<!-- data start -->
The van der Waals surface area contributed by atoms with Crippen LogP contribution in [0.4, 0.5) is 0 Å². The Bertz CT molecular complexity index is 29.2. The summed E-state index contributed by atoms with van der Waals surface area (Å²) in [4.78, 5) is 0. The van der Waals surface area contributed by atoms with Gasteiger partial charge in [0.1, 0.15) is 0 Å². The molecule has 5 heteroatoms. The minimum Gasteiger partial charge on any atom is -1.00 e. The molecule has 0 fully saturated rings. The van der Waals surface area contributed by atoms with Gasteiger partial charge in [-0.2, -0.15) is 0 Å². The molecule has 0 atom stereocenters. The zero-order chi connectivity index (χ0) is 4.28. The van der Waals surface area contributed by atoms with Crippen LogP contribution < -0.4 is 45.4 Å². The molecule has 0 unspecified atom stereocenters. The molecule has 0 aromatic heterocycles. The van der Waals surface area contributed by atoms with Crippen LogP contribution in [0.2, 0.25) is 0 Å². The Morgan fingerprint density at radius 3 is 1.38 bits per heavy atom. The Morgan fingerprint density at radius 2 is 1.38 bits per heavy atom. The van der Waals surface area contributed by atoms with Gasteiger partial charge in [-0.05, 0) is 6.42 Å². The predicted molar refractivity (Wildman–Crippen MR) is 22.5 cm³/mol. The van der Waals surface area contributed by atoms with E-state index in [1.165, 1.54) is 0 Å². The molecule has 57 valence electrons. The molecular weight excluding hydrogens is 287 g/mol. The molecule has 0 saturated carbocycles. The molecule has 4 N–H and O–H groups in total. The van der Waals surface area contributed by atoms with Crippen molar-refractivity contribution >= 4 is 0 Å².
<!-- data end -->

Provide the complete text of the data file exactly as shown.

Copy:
The van der Waals surface area contributed by atoms with Crippen LogP contribution in [0.4, 0.5) is 0 Å². The Bertz CT molecular complexity index is 29.2. The summed E-state index contributed by atoms with van der Waals surface area (Å²) in [4.78, 5) is 0. The van der Waals surface area contributed by atoms with Gasteiger partial charge in [0.1, 0.15) is 0 Å². The molecule has 5 heteroatoms. The minimum Gasteiger partial charge on any atom is -1.00 e. The molecule has 0 fully saturated rings. The van der Waals surface area contributed by atoms with Gasteiger partial charge in [-0.2, -0.15) is 0 Å². The molecule has 0 atom stereocenters. The zero-order chi connectivity index (χ0) is 4.28. The van der Waals surface area contributed by atoms with Crippen LogP contribution < -0.4 is 45.4 Å². The molecule has 0 unspecified atom stereocenters. The molecule has 0 aromatic heterocycles. The van der Waals surface area contributed by atoms with Crippen LogP contribution in [0.2, 0.25) is 0 Å². The Morgan fingerprint density at radius 3 is 1.38 bits per heavy atom. The Morgan fingerprint density at radius 2 is 1.38 bits per heavy atom. The van der Waals surface area contributed by atoms with Gasteiger partial charge in [-0.05, 0) is 6.42 Å². The predicted molar refractivity (Wildman–Crippen MR) is 22.5 cm³/mol. The van der Waals surface area contributed by atoms with E-state index in [1.165, 1.54) is 0 Å². The molecule has 57 valence electrons. The molecular weight excluding hydrogens is 287 g/mol. The molecule has 0 saturated carbocycles. The molecule has 4 N–H and O–H groups in total. The van der Waals surface area contributed by atoms with Crippen molar-refractivity contribution >= 4 is 0 Å².